Before long these highly decorated investigators built a huge database of possible leads and were traveling to India, Brazil, Alaska, Lebanon, and other locations, all over the world, following up.  This huge grant was used for travel expenses, recording devices, hiring translators, etc.  What did they find?  Countless stories, just like I described earlier.  And Dr. Stevenson documented it all, like a lawyer getting ready for a huge court case, anticipating all your objections and making iron-clad arguments suggestive that these children did in fact reincarnate from a previous life.  One of their first publications was this book.

I’m a skeptical person and unless there’s some powerful evidence, I don’t tend to believe what I hear.  When I first was reading this book, I was thinking that these people could easily be making it all up, having gotten together beforehand and sort of ironed out some story for attention, etc.  But then I read through this and realized, oh wow, there’s no way that can be the case.

Take some of the strongest cases.  I found no other explanation other than that the child really did reincarnate from another life.  Any other explanation seemed to require me to put my head in the sand and plug my ears, just ignoring what I’d read.  Dr. Stevenson would hear about some child in a poor Indian village who claimed to be reincarnated from a former family of some distant place.  This family lacked the resources to confirm or deny what the child had been telling them so they were naturally happy to have someone with resources come in to look into this because they were tired of hearing their child yap on about it.  Dr. Stevenson and his team had to travel to some distant land to meet the supposed reincarnated child’s family, and it turned out that everything the child had been telling his new family was true.  Nobody had verified or even believed the young child before this.

In other cases the families had nothing to gain from any of this.  For example, in another Indian Hindu family, the reincarnated child claimed to have come from another family which belonged to a different caste and the two castes despised one another.  Even before meeting or hearing about this other family, you have a toddler crossing its arms, talking down to his biological mother and father, refusing to play with other kids, refusing to eat certain dishes, strangely claiming, “I’m a Brahmin.  I won’t affiliate with any of this.”  Out of nowhere, we have the world’s most haughty three year old.  Then the biological family breaks down, takes the toddler to this other family, and the child knows who everyone is, knows things only a member of that Brahmin family would know, knows his way around town, etc.  Now for more drama.  Both families claimed rights as to how the child should be raised, diet, education, and the rest of it. The former wife of the deceased, along with the former mother, exclaimed, “If you think I’m going to stand by and let my husband/son be raised by a filthy peasant farm family when he should be well educated in our well-off Brahmin family, they have another thing coming!”   You can imagine this strange drama unfolding.  Why would this family make all this up with absolutely nothing to gain?  Nothing but fighting, drama, and problems.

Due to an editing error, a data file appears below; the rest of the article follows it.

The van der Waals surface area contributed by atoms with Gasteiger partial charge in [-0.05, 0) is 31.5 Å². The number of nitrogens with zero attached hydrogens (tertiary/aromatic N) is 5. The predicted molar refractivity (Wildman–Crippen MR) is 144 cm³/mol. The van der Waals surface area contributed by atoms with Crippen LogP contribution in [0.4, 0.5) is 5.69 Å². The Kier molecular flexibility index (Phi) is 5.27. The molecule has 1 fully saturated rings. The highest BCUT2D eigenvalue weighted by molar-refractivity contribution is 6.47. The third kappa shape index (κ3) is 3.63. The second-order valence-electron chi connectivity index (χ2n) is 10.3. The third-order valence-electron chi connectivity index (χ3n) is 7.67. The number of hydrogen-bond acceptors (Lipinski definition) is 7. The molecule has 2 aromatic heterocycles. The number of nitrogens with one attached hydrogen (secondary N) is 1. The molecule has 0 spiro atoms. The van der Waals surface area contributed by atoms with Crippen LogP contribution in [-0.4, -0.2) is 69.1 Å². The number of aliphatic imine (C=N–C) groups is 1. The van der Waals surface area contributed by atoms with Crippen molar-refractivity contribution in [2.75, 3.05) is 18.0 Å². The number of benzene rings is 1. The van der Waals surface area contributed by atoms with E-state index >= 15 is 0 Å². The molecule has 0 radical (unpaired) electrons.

These same toddlers will tell you that after they died, their spirit left their body and they were met by guides, or spiritual figures, and these beings gave them a life review, and all the rest of it, just like in near death experiences.  People often argue that near-death experiencers are just hallucinating, are on power medications, seeing strange things when being revived by doctors in the hospital, etc.  But if that were true, then how do we explain something like this?  And why would these toddlers speak of the same sort of events as near-death experiences, knowing nothing about them?

This also lines up with the sorts of accounts you hear about when people are put under deep hypnosis and begin to remember the life they lived before their current one, the between lives area, meeting spiritual guides, having their life reviewed, etc.  Why would all these things point to similar events if there was nothing to it?  Why would everyone hallucinate the same sorts of things?

I ask you to withhold judgement and read books like ’20 Cases Suggestive of Reincarnation’, a 400 page tome covering just 20 reincarnation accounts, and come to your own conclusion.  It lines up with all the strange things I’ve researched, even bizarre Gnostic texts speaking of all of this in detail.